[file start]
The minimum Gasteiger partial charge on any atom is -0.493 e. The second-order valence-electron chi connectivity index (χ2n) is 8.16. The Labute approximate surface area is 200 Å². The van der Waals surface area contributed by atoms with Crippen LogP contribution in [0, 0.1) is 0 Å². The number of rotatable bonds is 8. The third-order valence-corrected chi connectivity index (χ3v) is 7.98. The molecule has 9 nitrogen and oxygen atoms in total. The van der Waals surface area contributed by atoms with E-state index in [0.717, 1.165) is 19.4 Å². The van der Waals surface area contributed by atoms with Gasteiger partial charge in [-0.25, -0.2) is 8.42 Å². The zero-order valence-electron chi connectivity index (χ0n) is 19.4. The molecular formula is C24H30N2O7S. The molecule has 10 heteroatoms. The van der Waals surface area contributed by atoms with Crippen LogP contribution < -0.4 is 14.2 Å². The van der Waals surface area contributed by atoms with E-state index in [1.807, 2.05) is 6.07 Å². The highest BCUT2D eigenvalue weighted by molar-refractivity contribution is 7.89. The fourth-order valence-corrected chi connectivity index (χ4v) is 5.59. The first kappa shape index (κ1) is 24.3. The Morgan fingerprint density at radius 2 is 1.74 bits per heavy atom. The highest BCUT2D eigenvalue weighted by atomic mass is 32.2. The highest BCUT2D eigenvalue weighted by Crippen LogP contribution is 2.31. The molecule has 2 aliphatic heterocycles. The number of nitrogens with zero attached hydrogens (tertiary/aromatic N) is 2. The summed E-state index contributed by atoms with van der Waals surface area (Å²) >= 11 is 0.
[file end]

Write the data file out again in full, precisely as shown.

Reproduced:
The minimum Gasteiger partial charge on any atom is -0.493 e. The second-order valence-electron chi connectivity index (χ2n) is 8.16. The Labute approximate surface area is 200 Å². The van der Waals surface area contributed by atoms with Crippen LogP contribution in [0, 0.1) is 0 Å². The number of rotatable bonds is 8. The third-order valence-corrected chi connectivity index (χ3v) is 7.98. The molecule has 9 nitrogen and oxygen atoms in total. The van der Waals surface area contributed by atoms with E-state index in [0.717, 1.165) is 19.4 Å². The van der Waals surface area contributed by atoms with Gasteiger partial charge in [-0.25, -0.2) is 8.42 Å². The zero-order valence-electron chi connectivity index (χ0n) is 19.4. The molecular formula is C24H30N2O7S. The molecule has 10 heteroatoms. The van der Waals surface area contributed by atoms with Crippen LogP contribution < -0.4 is 14.2 Å². The van der Waals surface area contributed by atoms with E-state index in [1.807, 2.05) is 6.07 Å². The highest BCUT2D eigenvalue weighted by molar-refractivity contribution is 7.89. The fourth-order valence-corrected chi connectivity index (χ4v) is 5.59. The first kappa shape index (κ1) is 24.3. The Morgan fingerprint density at radius 2 is 1.74 bits per heavy atom. The highest BCUT2D eigenvalue weighted by atomic mass is 32.2. The highest BCUT2D eigenvalue weighted by Crippen LogP contribution is 2.31. The molecule has 2 aliphatic heterocycles. The number of nitrogens with zero attached hydrogens (tertiary/aromatic N) is 2. The summed E-state index contributed by atoms with van der Waals surface area (Å²) >= 11 is 0.